Cowboy Mutant Golfers and Dreamcatcher Dogs: Making Space for Popular Culture in Animation Production with Children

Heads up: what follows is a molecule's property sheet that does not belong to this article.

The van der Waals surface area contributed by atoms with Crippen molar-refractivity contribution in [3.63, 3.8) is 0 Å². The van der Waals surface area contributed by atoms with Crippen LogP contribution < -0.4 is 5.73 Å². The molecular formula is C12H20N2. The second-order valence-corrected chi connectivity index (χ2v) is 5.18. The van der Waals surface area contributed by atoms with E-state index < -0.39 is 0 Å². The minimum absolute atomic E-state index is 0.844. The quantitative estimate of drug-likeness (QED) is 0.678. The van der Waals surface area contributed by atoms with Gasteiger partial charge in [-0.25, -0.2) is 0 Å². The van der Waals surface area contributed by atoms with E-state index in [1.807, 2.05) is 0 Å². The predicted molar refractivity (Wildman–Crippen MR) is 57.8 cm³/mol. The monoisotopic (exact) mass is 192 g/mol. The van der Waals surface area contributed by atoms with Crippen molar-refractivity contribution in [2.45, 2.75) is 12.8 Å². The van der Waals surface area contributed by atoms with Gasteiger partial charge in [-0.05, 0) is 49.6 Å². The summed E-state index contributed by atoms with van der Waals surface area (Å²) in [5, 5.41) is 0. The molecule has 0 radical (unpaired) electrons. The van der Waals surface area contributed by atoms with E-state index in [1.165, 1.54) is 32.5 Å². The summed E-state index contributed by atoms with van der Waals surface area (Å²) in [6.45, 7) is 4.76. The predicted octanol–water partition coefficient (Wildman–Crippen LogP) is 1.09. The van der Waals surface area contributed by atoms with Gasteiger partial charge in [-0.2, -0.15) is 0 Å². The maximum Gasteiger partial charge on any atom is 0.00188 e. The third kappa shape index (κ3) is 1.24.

Animation is a significant form in children's lives. Animated films and television programs make up a substantial part of their experience of narratives and as such are an important resource in their talk and play. Making space in schools for this aspect of children's repertoires of narrative, even in the context of animated film production, can be challenging. In this article I explore some of the barriers to incorporating children's experiences of animation and then offer an account of an activity in which six fifth-year children were encouraged to draw on their popular culture experiences of animation in their text productions. These data demonstrate the way the children were able to create meaning using the affordances of all the modes of animation, revealing their implicit understandings of narrative conventions. The data raise questions regarding what constitutes good and acceptable storytelling in animated films in school and how to accommodate collaborative, hybrid, and transgressive texts and text production in the primary classroom. Finally, I examine the way in which the currency of popular culture affects the hierarchy of learners and the necessity of finding new ways to enable children to share their funds of knowledge about animation in the classroom.